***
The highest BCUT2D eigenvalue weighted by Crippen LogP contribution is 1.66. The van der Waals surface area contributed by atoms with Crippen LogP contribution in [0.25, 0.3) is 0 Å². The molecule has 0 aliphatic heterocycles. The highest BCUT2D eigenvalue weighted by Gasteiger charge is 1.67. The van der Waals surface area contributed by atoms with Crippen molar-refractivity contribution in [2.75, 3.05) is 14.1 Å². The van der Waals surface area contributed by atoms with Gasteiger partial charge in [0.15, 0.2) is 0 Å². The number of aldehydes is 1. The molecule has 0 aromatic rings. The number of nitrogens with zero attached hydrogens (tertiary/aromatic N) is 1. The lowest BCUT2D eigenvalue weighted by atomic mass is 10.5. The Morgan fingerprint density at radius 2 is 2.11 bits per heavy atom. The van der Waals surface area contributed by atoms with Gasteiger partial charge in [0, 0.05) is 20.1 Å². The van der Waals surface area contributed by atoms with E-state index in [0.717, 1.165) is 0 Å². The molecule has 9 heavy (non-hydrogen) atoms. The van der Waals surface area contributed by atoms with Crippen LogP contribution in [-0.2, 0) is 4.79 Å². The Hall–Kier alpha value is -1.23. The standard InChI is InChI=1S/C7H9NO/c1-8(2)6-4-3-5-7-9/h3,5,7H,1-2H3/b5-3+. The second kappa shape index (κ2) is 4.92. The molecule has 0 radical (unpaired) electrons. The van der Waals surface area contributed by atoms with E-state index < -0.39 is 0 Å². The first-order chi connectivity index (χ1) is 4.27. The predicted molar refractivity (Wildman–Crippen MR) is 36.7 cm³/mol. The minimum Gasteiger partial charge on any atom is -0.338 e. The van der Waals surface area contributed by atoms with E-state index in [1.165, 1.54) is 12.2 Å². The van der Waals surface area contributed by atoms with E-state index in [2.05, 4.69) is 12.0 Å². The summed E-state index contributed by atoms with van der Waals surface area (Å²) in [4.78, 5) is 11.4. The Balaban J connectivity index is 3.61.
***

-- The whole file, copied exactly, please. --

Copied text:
The highest BCUT2D eigenvalue weighted by Crippen LogP contribution is 1.66. The van der Waals surface area contributed by atoms with Crippen LogP contribution in [0.25, 0.3) is 0 Å². The molecule has 0 aliphatic heterocycles. The highest BCUT2D eigenvalue weighted by Gasteiger charge is 1.67. The van der Waals surface area contributed by atoms with Crippen molar-refractivity contribution in [2.75, 3.05) is 14.1 Å². The van der Waals surface area contributed by atoms with Gasteiger partial charge in [0.15, 0.2) is 0 Å². The number of aldehydes is 1. The molecule has 0 aromatic rings. The number of nitrogens with zero attached hydrogens (tertiary/aromatic N) is 1. The lowest BCUT2D eigenvalue weighted by atomic mass is 10.5. The Morgan fingerprint density at radius 2 is 2.11 bits per heavy atom. The van der Waals surface area contributed by atoms with Gasteiger partial charge in [0, 0.05) is 20.1 Å². The van der Waals surface area contributed by atoms with E-state index in [0.717, 1.165) is 0 Å². The molecule has 9 heavy (non-hydrogen) atoms. The van der Waals surface area contributed by atoms with Crippen LogP contribution in [-0.2, 0) is 4.79 Å². The Hall–Kier alpha value is -1.23. The standard InChI is InChI=1S/C7H9NO/c1-8(2)6-4-3-5-7-9/h3,5,7H,1-2H3/b5-3+. The second kappa shape index (κ2) is 4.92. The molecule has 0 radical (unpaired) electrons. The van der Waals surface area contributed by atoms with E-state index < -0.39 is 0 Å². The first-order chi connectivity index (χ1) is 4.27. The predicted molar refractivity (Wildman–Crippen MR) is 36.7 cm³/mol. The minimum Gasteiger partial charge on any atom is -0.338 e. The van der Waals surface area contributed by atoms with E-state index in [1.165, 1.54) is 12.2 Å². The van der Waals surface area contributed by atoms with E-state index in [2.05, 4.69) is 12.0 Å². The summed E-state index contributed by atoms with van der Waals surface area (Å²) in [4.78, 5) is 11.4. The Balaban J connectivity index is 3.61.